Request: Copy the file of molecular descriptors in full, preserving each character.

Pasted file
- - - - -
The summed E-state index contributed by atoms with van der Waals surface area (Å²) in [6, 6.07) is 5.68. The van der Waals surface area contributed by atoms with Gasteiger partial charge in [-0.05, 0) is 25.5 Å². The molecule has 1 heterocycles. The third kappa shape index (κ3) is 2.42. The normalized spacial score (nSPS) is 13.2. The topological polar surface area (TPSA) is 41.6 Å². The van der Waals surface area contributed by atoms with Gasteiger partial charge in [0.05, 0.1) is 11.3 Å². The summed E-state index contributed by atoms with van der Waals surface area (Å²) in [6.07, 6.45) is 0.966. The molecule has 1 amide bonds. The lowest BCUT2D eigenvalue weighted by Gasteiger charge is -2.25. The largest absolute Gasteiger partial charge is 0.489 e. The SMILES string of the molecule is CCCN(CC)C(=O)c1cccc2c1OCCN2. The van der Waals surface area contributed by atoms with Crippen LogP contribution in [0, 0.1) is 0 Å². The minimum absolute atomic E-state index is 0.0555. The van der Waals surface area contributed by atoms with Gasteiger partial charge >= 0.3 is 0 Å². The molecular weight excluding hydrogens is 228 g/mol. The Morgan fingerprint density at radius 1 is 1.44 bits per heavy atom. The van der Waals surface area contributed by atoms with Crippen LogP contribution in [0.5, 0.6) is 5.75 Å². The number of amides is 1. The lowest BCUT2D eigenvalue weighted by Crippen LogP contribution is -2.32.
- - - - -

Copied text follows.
The summed E-state index contributed by atoms with van der Waals surface area (Å²) in [6, 6.07) is 5.68. The van der Waals surface area contributed by atoms with Gasteiger partial charge in [-0.05, 0) is 25.5 Å². The molecule has 1 heterocycles. The third kappa shape index (κ3) is 2.42. The normalized spacial score (nSPS) is 13.2. The topological polar surface area (TPSA) is 41.6 Å². The van der Waals surface area contributed by atoms with Gasteiger partial charge in [0.05, 0.1) is 11.3 Å². The summed E-state index contributed by atoms with van der Waals surface area (Å²) in [6.07, 6.45) is 0.966. The molecule has 1 amide bonds. The lowest BCUT2D eigenvalue weighted by Gasteiger charge is -2.25. The largest absolute Gasteiger partial charge is 0.489 e. The SMILES string of the molecule is CCCN(CC)C(=O)c1cccc2c1OCCN2. The van der Waals surface area contributed by atoms with Crippen LogP contribution in [0, 0.1) is 0 Å². The minimum absolute atomic E-state index is 0.0555. The van der Waals surface area contributed by atoms with Gasteiger partial charge >= 0.3 is 0 Å². The molecular weight excluding hydrogens is 228 g/mol. The Morgan fingerprint density at radius 1 is 1.44 bits per heavy atom. The van der Waals surface area contributed by atoms with Crippen LogP contribution in [0.5, 0.6) is 5.75 Å². The number of amides is 1. The lowest BCUT2D eigenvalue weighted by Crippen LogP contribution is -2.32.